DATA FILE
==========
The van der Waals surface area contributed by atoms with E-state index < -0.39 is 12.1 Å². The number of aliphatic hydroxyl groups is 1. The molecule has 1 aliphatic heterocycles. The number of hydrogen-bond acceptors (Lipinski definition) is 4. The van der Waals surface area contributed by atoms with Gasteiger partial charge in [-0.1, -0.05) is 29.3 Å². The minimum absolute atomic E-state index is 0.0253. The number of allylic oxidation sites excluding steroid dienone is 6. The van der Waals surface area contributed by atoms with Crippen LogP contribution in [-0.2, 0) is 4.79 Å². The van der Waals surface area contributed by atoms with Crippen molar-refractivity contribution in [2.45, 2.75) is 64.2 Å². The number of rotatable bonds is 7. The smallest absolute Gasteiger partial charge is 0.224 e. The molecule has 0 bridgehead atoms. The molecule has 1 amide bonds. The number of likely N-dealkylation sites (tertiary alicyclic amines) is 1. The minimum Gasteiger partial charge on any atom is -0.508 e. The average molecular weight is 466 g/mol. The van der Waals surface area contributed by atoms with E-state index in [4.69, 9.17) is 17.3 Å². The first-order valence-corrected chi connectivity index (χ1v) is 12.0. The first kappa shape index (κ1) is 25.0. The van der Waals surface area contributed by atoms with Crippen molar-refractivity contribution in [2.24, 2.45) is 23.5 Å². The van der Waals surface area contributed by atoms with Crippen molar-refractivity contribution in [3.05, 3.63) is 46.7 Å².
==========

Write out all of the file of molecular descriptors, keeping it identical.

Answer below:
The van der Waals surface area contributed by atoms with E-state index < -0.39 is 12.1 Å². The number of aliphatic hydroxyl groups is 1. The molecule has 1 aliphatic heterocycles. The number of hydrogen-bond acceptors (Lipinski definition) is 4. The van der Waals surface area contributed by atoms with Gasteiger partial charge in [-0.1, -0.05) is 29.3 Å². The minimum absolute atomic E-state index is 0.0253. The number of allylic oxidation sites excluding steroid dienone is 6. The van der Waals surface area contributed by atoms with Crippen LogP contribution in [-0.2, 0) is 4.79 Å². The van der Waals surface area contributed by atoms with Crippen molar-refractivity contribution in [2.45, 2.75) is 64.2 Å². The number of rotatable bonds is 7. The smallest absolute Gasteiger partial charge is 0.224 e. The molecule has 0 bridgehead atoms. The molecule has 1 amide bonds. The number of likely N-dealkylation sites (tertiary alicyclic amines) is 1. The minimum Gasteiger partial charge on any atom is -0.508 e. The average molecular weight is 466 g/mol. The van der Waals surface area contributed by atoms with E-state index in [4.69, 9.17) is 17.3 Å². The first-order valence-corrected chi connectivity index (χ1v) is 12.0. The first kappa shape index (κ1) is 25.0. The van der Waals surface area contributed by atoms with Crippen molar-refractivity contribution in [2.24, 2.45) is 23.5 Å². The van der Waals surface area contributed by atoms with Crippen molar-refractivity contribution in [3.05, 3.63) is 46.7 Å².